Graduate Course Offerings for Academic Year 2017-18
CPLT/SEAS 205: Literatures of Southeast Asia
The literary fields (a theoretical concept) of Southeast Asia (a geographical concept) are of a very heterogeneous character, circling around ideas and images of nationalism and (post)colonialism. In this seminar some manifestations and aspects of these fields will be introduced – oral traditions, manuscripts, stories, novels, poetry: most of them (unfortunately) in translations – in connection with notions of canon, orality, modernity, close reading, language policies and philology. Pramoedya Ananta Toer, Sionil Jose, Shahnon Ahmad, Hikayat Hang Tuah, Nguyen Huy Thiep, A. Alberts, Cik Ait, etc.
CPLT 215A: Contemporary Critical Theory
The philosophy that answers to this distinction was handed down to us by the Greeks from Plato and Aristotle only. Both have given us an account of philosophy, but not without giving us also an account of the ways to it and of the ways to re-establish it when it becomes confused or extinct.
—Abu Nasr al-Farabi
For what is put into question is precisely the quest for a rightful beginning, an absolute point of departure, a principle responsibility.
The recent explosion of interventions around “biopolitics” and “necropolitics” — “Power,” Michel Foucault wrote, “would no longer be dealing simply with legal subjects over whom the ultimate dominion was death, but with living beings, and the mastery it would be able to exercise over them would have to be applied at the level of life itself”—is perhaps nothing more or less than a sign of the times. This form of power, Foucault couldn’t help telling us, was “completely new”: “For the first time in history, no doubt,” he also wrote, “biological existence was reflected in political existence.” Less sanguine about the newness of it all, in this seminar we’ll trace a history of what I’ll call “plural”—plurality, multiplicity, collectivity; this or that being’s being more than one, at once more and less than itself, itself plus or minus one; and the plural as a practice for the domestication and absorption of beings in a social field, where the plural is forced to become simple, and where it is thought based upon a privileging of simplicity. We’ll ask at least two questions (and who’s counting?): (1) How might we think this or that being, whatever being, as something that is more or less than itself, both more and less than itself (again), all at once other than itself and still, despite it all, what it is. And, (2) How might we think the social and the collective, whatever collective, in relation to its coerced organization, coordination, subordination, and, to borrow yet another word from Foucault, “governmentality.” Taking these questions a starting point, we’ll read and study Derrida, Heidegger, Aristotle, al-Farabi, Aquinas, Spinoza, Deleuze, Fanon, and others. We’ll keep our ears attuned to the texts we read—studying them at a painfully, disorientingly slow pace. To learn to read slowly, and then slower than that, is our principle intention: “to go aside, to take time, to become still, to become slow,” Nietzsche wrote. And with it all, our stake is, at least, but not only—and, again, who’s counting?—philosophical. Something like—but not quite—a “re-establishment” of philosophy, if philosophy is there to be “established” at all, during a time of its confusion and loss.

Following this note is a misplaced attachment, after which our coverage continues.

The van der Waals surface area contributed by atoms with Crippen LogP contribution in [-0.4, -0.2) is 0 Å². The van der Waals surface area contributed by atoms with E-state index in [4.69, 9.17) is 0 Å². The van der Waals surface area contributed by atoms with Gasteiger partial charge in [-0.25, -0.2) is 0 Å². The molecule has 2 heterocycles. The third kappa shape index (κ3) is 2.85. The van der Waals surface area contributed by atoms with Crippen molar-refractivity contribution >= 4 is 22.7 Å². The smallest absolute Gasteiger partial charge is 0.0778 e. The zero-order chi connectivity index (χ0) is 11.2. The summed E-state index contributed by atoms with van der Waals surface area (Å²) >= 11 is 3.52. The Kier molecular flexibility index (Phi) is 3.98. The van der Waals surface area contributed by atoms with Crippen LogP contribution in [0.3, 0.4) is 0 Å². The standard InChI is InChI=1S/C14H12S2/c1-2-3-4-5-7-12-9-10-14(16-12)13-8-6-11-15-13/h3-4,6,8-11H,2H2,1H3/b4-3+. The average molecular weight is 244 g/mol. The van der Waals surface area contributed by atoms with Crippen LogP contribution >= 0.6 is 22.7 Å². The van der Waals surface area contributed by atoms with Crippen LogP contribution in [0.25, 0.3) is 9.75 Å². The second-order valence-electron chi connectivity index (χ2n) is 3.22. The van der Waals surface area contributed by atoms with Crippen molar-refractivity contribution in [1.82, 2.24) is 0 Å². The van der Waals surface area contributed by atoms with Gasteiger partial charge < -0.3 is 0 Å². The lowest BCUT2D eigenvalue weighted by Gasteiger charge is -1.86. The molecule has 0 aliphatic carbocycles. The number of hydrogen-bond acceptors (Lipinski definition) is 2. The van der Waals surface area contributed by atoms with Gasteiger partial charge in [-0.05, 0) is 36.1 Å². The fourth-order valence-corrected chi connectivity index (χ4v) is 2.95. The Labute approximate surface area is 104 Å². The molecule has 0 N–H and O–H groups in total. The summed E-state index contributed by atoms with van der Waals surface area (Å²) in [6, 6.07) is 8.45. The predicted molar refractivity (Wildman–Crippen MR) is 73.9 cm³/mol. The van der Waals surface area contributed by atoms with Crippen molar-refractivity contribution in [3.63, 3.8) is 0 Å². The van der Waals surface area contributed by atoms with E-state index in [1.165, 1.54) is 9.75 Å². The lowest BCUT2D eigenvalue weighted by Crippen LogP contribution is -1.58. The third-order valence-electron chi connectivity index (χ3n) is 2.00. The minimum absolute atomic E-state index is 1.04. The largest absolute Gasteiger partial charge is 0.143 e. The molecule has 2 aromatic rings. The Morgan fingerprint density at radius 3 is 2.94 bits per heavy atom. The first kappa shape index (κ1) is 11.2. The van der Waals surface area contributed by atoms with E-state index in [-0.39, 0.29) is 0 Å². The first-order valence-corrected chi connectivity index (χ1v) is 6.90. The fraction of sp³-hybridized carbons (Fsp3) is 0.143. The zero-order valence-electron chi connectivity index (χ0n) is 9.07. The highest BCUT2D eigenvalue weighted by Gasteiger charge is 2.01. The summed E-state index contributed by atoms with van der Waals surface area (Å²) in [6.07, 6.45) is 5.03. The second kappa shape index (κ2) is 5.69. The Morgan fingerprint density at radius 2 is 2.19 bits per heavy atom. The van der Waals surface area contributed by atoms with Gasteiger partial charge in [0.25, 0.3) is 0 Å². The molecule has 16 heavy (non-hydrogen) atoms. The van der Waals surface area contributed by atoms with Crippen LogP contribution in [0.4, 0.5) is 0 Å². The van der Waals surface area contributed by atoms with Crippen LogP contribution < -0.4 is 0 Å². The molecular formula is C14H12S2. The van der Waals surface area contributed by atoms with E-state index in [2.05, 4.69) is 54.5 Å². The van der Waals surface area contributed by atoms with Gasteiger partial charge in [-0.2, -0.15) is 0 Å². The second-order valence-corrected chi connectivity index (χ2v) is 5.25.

To prepare for the first day of class, please read: Jacques Derrida, “Différance,” in Margins of Philosophy, tr. Alan Bass (Chicago: University of Chicago Press, 1982).
CPLT 277: Introduction to Linguistic Theory and Analysis